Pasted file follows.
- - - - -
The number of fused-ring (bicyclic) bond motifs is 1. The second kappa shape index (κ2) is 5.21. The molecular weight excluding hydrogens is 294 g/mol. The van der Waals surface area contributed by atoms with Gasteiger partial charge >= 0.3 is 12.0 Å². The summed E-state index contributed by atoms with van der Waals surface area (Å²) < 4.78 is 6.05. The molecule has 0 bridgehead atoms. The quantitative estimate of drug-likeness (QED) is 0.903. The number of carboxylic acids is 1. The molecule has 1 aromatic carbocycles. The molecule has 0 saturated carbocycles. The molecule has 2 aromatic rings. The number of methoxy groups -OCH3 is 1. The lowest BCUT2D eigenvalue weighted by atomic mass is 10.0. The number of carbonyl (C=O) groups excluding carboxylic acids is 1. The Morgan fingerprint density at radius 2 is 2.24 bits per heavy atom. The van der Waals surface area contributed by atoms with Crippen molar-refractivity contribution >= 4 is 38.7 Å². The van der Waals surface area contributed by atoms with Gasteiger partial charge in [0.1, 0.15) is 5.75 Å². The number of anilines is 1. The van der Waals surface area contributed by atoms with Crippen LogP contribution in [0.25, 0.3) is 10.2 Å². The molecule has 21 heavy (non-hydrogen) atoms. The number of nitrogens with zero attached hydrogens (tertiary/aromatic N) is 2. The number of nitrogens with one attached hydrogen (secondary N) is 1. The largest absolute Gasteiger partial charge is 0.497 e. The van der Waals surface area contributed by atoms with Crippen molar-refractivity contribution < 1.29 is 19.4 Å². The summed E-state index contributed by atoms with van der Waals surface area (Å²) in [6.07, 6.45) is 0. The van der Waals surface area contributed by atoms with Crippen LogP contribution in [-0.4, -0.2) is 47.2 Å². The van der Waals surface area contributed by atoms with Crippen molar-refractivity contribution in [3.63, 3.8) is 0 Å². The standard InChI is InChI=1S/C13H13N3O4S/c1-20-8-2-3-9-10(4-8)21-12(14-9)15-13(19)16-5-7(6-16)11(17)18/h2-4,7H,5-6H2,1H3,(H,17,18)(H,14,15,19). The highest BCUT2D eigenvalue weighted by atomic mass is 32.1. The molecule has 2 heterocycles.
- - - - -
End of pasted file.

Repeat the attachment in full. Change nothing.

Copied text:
The number of fused-ring (bicyclic) bond motifs is 1. The second kappa shape index (κ2) is 5.21. The molecular weight excluding hydrogens is 294 g/mol. The van der Waals surface area contributed by atoms with Gasteiger partial charge >= 0.3 is 12.0 Å². The summed E-state index contributed by atoms with van der Waals surface area (Å²) < 4.78 is 6.05. The molecule has 0 bridgehead atoms. The quantitative estimate of drug-likeness (QED) is 0.903. The number of carboxylic acids is 1. The molecule has 1 aromatic carbocycles. The molecule has 0 saturated carbocycles. The molecule has 2 aromatic rings. The number of methoxy groups -OCH3 is 1. The lowest BCUT2D eigenvalue weighted by atomic mass is 10.0. The number of carbonyl (C=O) groups excluding carboxylic acids is 1. The Morgan fingerprint density at radius 2 is 2.24 bits per heavy atom. The van der Waals surface area contributed by atoms with Crippen molar-refractivity contribution >= 4 is 38.7 Å². The van der Waals surface area contributed by atoms with Gasteiger partial charge in [0.1, 0.15) is 5.75 Å². The number of anilines is 1. The van der Waals surface area contributed by atoms with Crippen LogP contribution in [0.25, 0.3) is 10.2 Å². The molecule has 21 heavy (non-hydrogen) atoms. The number of nitrogens with zero attached hydrogens (tertiary/aromatic N) is 2. The number of nitrogens with one attached hydrogen (secondary N) is 1. The largest absolute Gasteiger partial charge is 0.497 e. The van der Waals surface area contributed by atoms with Crippen molar-refractivity contribution < 1.29 is 19.4 Å². The summed E-state index contributed by atoms with van der Waals surface area (Å²) in [6.07, 6.45) is 0. The van der Waals surface area contributed by atoms with Crippen LogP contribution in [-0.4, -0.2) is 47.2 Å². The van der Waals surface area contributed by atoms with Crippen molar-refractivity contribution in [3.63, 3.8) is 0 Å². The standard InChI is InChI=1S/C13H13N3O4S/c1-20-8-2-3-9-10(4-8)21-12(14-9)15-13(19)16-5-7(6-16)11(17)18/h2-4,7H,5-6H2,1H3,(H,17,18)(H,14,15,19). The highest BCUT2D eigenvalue weighted by atomic mass is 32.1. The molecule has 2 heterocycles.